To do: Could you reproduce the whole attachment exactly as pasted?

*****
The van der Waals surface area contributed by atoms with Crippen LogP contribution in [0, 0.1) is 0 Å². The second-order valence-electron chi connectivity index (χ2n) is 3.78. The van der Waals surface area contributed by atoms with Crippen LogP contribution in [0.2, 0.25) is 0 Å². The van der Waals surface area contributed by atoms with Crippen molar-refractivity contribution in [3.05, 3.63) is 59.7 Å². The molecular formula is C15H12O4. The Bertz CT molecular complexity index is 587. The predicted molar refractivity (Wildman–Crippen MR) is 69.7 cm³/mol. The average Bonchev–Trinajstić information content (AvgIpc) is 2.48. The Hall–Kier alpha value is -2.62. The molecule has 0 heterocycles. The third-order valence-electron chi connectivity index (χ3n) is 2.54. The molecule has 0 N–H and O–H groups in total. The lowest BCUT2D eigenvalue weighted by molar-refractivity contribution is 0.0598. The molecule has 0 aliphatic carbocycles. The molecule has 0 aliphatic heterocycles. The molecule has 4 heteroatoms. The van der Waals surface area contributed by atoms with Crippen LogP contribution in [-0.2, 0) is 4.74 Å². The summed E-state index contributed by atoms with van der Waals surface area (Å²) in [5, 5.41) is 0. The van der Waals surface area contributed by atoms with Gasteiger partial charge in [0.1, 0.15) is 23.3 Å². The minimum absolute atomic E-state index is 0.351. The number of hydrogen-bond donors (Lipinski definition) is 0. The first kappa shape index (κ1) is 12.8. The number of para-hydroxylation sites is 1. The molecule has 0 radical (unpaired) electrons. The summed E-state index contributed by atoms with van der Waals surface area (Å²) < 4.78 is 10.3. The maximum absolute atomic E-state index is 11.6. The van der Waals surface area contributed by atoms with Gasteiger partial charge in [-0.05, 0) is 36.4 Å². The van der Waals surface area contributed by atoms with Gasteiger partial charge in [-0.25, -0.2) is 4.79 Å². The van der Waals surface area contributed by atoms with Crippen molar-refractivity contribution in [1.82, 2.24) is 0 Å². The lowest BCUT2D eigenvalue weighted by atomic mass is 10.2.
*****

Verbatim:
The van der Waals surface area contributed by atoms with Crippen LogP contribution in [0, 0.1) is 0 Å². The second-order valence-electron chi connectivity index (χ2n) is 3.78. The van der Waals surface area contributed by atoms with Crippen LogP contribution in [0.2, 0.25) is 0 Å². The van der Waals surface area contributed by atoms with Crippen molar-refractivity contribution in [3.05, 3.63) is 59.7 Å². The molecular formula is C15H12O4. The Bertz CT molecular complexity index is 587. The predicted molar refractivity (Wildman–Crippen MR) is 69.7 cm³/mol. The average Bonchev–Trinajstić information content (AvgIpc) is 2.48. The Hall–Kier alpha value is -2.62. The molecule has 0 heterocycles. The third-order valence-electron chi connectivity index (χ3n) is 2.54. The molecule has 0 N–H and O–H groups in total. The lowest BCUT2D eigenvalue weighted by molar-refractivity contribution is 0.0598. The molecule has 0 aliphatic carbocycles. The molecule has 0 aliphatic heterocycles. The molecule has 4 heteroatoms. The van der Waals surface area contributed by atoms with Crippen LogP contribution in [-0.2, 0) is 4.74 Å². The summed E-state index contributed by atoms with van der Waals surface area (Å²) in [5, 5.41) is 0. The van der Waals surface area contributed by atoms with Gasteiger partial charge in [0.1, 0.15) is 23.3 Å². The minimum absolute atomic E-state index is 0.351. The number of hydrogen-bond donors (Lipinski definition) is 0. The first kappa shape index (κ1) is 12.8. The number of para-hydroxylation sites is 1. The molecule has 0 radical (unpaired) electrons. The summed E-state index contributed by atoms with van der Waals surface area (Å²) < 4.78 is 10.3. The maximum absolute atomic E-state index is 11.6. The van der Waals surface area contributed by atoms with Gasteiger partial charge in [-0.05, 0) is 36.4 Å². The van der Waals surface area contributed by atoms with Gasteiger partial charge in [-0.25, -0.2) is 4.79 Å². The van der Waals surface area contributed by atoms with Crippen molar-refractivity contribution in [1.82, 2.24) is 0 Å². The lowest BCUT2D eigenvalue weighted by atomic mass is 10.2.